Requires a well-drained moderately fertile soil in a sunny position. Grows well in heavy clay soils and in sandy soils. Although not very frost resistant, it can be grown as a tender annual in Britain, sowing the seed in a greenhouse in the spring and planting out after the last expected frosts. The flowers are often sold in local markets in Nepal and used as an offering to the Gods. A number of named forms have been developed for their ornamental value. The cultivar ‘Yellow Climax’ has mild flavoured edible flowers that can be used as colourful garnishes. All parts of the plant emit an unpleasant smell similar to that of stale urine when they are bruised[245]. Removing dead flowers before the seed is formed will extend the flowering season. Plants are prone to attacks by slugs, snails and botrytis[188].

Propagation:          
Seed – sow March in a greenhouse. Only just cover the seed. Germination usually takes place within 2 weeks. When they are large enough to handle, prick the seedlings out into individual pots and plant them out after the last expected frosts.

Edible Uses:   
The petals of the flowers of some varieties can be eaten. The fresh receptacle is eaten by children. A yellow dye obtained from the flowers can be used as a saffron substitute for colouring and flavouring foods. The plant is used as a condiment. (This probably refers to the use of the flowers as an edible dye)

Medicinal Uses:  
Anthelmintic;  Aromatic;  Carminative;  Digestive;  Diuretic;  Emmenagogue;  Laxative;  Ophthalmic;  Sedative;  Skin;  Stomachic.

The whole herb is anthelmintic, aromatic, digestive, diuretic, emmenagogue, sedative and stomachic. It is used internally in the treatment of indigestion, colic, severe constipation, coughs and dysentery. Externally, it is used to treat sores, ulcers, eczema. sore eyes and rheumatism. The leaves are harvested as required for immediate use during the growing season, whilst the flowering plant can be dried and stored for later use. A paste of the leavs is applied externally to treat boils, carbuncles and earaches. The flowers are carminitive, diuretic and vermifuge. A decoction is used to treat colds, and mumps. It is applied externally to trea skin diseases, conjunctivitis and sore eyes. The root is laxative.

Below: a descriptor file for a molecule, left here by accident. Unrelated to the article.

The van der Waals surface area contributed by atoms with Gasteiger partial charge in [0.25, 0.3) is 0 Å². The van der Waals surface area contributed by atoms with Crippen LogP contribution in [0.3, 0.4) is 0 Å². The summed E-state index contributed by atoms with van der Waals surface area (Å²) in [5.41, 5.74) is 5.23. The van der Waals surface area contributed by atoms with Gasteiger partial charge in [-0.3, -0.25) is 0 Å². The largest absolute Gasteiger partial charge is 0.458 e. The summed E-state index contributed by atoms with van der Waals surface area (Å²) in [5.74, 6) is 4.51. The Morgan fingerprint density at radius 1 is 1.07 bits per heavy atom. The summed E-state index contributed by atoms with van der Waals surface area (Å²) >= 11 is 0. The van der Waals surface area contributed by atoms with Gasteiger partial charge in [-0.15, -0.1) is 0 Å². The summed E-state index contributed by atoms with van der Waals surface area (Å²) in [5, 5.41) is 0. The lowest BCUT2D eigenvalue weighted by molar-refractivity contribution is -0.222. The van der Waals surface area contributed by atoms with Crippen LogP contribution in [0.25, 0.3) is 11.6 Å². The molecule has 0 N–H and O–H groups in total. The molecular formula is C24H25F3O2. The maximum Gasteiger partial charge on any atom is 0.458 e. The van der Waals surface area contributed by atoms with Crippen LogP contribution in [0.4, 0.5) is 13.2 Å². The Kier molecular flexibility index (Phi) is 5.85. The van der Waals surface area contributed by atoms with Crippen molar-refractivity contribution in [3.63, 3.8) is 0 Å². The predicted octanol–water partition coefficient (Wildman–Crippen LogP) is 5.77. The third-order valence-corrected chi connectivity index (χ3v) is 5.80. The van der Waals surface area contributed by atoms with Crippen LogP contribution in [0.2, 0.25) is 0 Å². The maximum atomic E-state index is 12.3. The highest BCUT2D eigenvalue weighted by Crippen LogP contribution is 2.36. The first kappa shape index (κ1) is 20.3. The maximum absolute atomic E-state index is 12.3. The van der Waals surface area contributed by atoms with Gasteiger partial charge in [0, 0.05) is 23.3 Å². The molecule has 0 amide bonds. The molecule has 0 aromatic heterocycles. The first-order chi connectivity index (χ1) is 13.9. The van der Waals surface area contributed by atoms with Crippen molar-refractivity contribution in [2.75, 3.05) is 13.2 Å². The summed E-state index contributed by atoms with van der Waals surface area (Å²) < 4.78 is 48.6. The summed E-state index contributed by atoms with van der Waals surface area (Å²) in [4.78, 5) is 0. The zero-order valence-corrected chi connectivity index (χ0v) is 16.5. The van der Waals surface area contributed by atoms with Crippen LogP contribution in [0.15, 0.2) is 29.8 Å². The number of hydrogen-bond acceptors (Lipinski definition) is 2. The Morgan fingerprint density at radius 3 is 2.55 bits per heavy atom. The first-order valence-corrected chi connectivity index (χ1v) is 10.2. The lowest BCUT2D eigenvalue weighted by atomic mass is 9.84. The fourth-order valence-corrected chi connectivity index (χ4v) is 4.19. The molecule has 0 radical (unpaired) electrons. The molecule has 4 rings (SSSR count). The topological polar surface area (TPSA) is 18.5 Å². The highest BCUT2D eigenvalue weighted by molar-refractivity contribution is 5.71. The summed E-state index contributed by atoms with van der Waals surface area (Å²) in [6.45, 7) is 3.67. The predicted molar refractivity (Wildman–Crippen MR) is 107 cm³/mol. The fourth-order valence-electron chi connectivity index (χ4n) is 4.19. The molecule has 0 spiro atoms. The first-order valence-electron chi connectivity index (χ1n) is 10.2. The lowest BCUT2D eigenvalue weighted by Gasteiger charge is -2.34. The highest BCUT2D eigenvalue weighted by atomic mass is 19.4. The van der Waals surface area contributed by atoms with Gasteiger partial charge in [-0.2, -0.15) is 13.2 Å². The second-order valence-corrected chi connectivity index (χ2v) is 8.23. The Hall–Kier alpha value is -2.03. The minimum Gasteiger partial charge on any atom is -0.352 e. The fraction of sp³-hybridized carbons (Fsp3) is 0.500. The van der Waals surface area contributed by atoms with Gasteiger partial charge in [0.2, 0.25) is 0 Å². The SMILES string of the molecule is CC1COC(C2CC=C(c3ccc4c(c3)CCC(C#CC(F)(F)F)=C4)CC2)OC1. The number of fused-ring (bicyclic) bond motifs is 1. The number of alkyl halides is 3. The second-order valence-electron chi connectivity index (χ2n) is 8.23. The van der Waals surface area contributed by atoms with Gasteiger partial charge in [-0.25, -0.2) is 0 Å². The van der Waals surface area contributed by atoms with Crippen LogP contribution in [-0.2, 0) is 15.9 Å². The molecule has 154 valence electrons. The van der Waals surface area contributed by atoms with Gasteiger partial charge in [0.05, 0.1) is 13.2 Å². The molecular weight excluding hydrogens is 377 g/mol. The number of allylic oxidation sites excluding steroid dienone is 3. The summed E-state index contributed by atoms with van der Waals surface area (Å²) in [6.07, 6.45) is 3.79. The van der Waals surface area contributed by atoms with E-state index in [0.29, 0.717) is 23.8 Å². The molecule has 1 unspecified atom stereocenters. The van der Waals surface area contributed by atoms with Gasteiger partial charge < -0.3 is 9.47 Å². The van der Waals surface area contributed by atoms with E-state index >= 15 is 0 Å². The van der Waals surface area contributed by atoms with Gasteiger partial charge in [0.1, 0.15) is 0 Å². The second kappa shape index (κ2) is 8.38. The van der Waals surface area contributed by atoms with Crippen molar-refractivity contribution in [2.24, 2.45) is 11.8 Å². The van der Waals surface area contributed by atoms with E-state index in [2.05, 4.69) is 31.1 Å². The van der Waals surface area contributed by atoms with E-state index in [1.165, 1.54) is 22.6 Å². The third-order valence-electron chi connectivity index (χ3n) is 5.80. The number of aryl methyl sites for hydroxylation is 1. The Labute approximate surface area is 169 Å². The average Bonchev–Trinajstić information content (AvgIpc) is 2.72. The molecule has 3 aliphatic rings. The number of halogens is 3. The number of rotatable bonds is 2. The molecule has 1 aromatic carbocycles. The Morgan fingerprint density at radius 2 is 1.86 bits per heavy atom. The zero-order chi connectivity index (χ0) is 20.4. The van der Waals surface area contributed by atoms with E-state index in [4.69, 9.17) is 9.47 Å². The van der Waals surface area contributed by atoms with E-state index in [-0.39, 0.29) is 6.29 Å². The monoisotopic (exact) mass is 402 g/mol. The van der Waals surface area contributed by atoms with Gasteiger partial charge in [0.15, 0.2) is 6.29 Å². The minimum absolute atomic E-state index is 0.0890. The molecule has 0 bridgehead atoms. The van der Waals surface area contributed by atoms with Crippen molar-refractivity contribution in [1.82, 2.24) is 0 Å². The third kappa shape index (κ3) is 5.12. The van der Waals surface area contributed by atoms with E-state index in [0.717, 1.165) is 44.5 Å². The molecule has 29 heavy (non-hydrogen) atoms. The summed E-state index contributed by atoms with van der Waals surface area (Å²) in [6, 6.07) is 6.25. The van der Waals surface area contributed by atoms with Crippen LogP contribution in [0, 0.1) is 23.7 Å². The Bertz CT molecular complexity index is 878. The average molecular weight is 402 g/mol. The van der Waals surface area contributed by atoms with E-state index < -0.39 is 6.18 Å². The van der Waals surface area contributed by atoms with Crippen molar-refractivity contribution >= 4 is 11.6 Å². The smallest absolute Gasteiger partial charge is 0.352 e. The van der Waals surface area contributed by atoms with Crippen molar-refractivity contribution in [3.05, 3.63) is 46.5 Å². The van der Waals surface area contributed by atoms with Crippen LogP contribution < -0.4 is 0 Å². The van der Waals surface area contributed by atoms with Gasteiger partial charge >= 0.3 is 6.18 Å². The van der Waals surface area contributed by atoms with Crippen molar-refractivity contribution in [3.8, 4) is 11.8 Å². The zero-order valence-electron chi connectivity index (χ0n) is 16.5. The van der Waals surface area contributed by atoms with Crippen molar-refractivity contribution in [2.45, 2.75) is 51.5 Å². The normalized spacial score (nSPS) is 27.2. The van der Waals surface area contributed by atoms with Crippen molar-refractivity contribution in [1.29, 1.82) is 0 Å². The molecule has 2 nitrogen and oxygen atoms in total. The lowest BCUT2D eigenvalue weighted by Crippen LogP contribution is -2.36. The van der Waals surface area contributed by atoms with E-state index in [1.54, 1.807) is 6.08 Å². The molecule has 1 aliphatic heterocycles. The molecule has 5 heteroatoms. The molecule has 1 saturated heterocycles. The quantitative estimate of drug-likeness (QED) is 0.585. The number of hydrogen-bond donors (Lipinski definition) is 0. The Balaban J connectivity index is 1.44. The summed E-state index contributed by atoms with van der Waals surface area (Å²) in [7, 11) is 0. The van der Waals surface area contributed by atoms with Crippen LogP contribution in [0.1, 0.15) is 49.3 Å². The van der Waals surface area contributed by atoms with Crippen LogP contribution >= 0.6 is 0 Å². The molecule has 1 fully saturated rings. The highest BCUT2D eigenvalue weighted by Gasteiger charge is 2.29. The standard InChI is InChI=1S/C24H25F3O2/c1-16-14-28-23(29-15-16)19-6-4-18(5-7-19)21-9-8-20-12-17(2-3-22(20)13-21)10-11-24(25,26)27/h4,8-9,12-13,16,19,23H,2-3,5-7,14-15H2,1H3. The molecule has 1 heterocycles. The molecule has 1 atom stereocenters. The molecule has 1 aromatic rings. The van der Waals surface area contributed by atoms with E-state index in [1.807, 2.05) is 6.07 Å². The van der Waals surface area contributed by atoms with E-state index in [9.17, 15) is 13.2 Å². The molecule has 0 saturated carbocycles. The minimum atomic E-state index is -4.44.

Since prehispanic times, this plant has been used for medicinal purposes. The Cherokee used it as a skin wash and for yellow dye. Scientific study shows that thiophenes, natural phytochemicals that include sulfur-containing rings, may be the active ingredients. They have been shown to kill gram negative and gram positive bacteria in vitro. This marigold may help protect certain crop plants from nematode pests when planted in fields. It is most effective against the nematode species Pratylenchus penetrans

Other Uses  
Dye;  Insecticide;  Repellent.

Secretions from the roots of growing plants have an insecticidal effect on the soil, effective against nematodes and to some extent against keeled slugs. These secretions are produced about 3 – 4 months after sowing. The flower petals also have nematacidal properties. The growing plant is also said to repel insects and can be grown amongst crops such as potatoes and tomatoes. A yellow dye is obtained from the flowers.

Its flower, the cempasúchil is also called the flor de muertos (“flower of the dead”) in Mexico and is used in the Día de los Muertos celebration every 2nd of November. The word cempasúchil (also spelled cempazúchil) comes from the Nahuatl term for the flower zempoalxochitl, literally translated as “twenty flower”. Water infused with the fragrant essential oil of the flower was used to wash corpses in Honduras, and the flower is still commonly planted in cemeteries

Disclaimer:
The information presented herein is intended for educational purposes only. Individual results may vary, and before using any supplements, it is always advisable to consult with your own health care provider.